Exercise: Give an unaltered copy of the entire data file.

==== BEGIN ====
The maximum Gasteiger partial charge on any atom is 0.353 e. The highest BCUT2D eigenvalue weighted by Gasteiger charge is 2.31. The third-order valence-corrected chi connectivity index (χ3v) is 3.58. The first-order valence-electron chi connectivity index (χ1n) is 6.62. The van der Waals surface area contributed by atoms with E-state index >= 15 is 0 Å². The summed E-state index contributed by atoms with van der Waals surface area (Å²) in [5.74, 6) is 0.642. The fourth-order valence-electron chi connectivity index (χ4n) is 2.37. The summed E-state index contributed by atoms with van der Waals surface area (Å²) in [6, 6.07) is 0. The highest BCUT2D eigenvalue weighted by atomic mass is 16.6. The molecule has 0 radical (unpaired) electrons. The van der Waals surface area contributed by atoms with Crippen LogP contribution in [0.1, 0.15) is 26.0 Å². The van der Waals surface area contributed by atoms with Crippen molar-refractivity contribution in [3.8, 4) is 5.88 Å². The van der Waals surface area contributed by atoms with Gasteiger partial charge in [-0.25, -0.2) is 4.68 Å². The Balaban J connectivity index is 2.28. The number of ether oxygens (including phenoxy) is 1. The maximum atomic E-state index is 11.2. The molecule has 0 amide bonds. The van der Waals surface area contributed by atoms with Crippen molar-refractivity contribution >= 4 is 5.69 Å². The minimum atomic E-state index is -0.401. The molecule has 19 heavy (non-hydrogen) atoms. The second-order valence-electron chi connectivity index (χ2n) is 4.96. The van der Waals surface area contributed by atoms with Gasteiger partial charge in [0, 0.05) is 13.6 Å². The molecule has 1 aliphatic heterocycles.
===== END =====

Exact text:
The maximum Gasteiger partial charge on any atom is 0.353 e. The highest BCUT2D eigenvalue weighted by Gasteiger charge is 2.31. The third-order valence-corrected chi connectivity index (χ3v) is 3.58. The first-order valence-electron chi connectivity index (χ1n) is 6.62. The van der Waals surface area contributed by atoms with E-state index >= 15 is 0 Å². The summed E-state index contributed by atoms with van der Waals surface area (Å²) in [5.74, 6) is 0.642. The fourth-order valence-electron chi connectivity index (χ4n) is 2.37. The summed E-state index contributed by atoms with van der Waals surface area (Å²) in [6, 6.07) is 0. The highest BCUT2D eigenvalue weighted by atomic mass is 16.6. The molecule has 0 radical (unpaired) electrons. The van der Waals surface area contributed by atoms with Crippen LogP contribution in [0.1, 0.15) is 26.0 Å². The van der Waals surface area contributed by atoms with Crippen molar-refractivity contribution in [3.8, 4) is 5.88 Å². The van der Waals surface area contributed by atoms with Gasteiger partial charge in [-0.25, -0.2) is 4.68 Å². The Balaban J connectivity index is 2.28. The number of ether oxygens (including phenoxy) is 1. The maximum atomic E-state index is 11.2. The molecule has 0 amide bonds. The van der Waals surface area contributed by atoms with Crippen molar-refractivity contribution >= 4 is 5.69 Å². The minimum atomic E-state index is -0.401. The molecule has 19 heavy (non-hydrogen) atoms. The second-order valence-electron chi connectivity index (χ2n) is 4.96. The van der Waals surface area contributed by atoms with Gasteiger partial charge in [0, 0.05) is 13.6 Å². The molecule has 1 aliphatic heterocycles.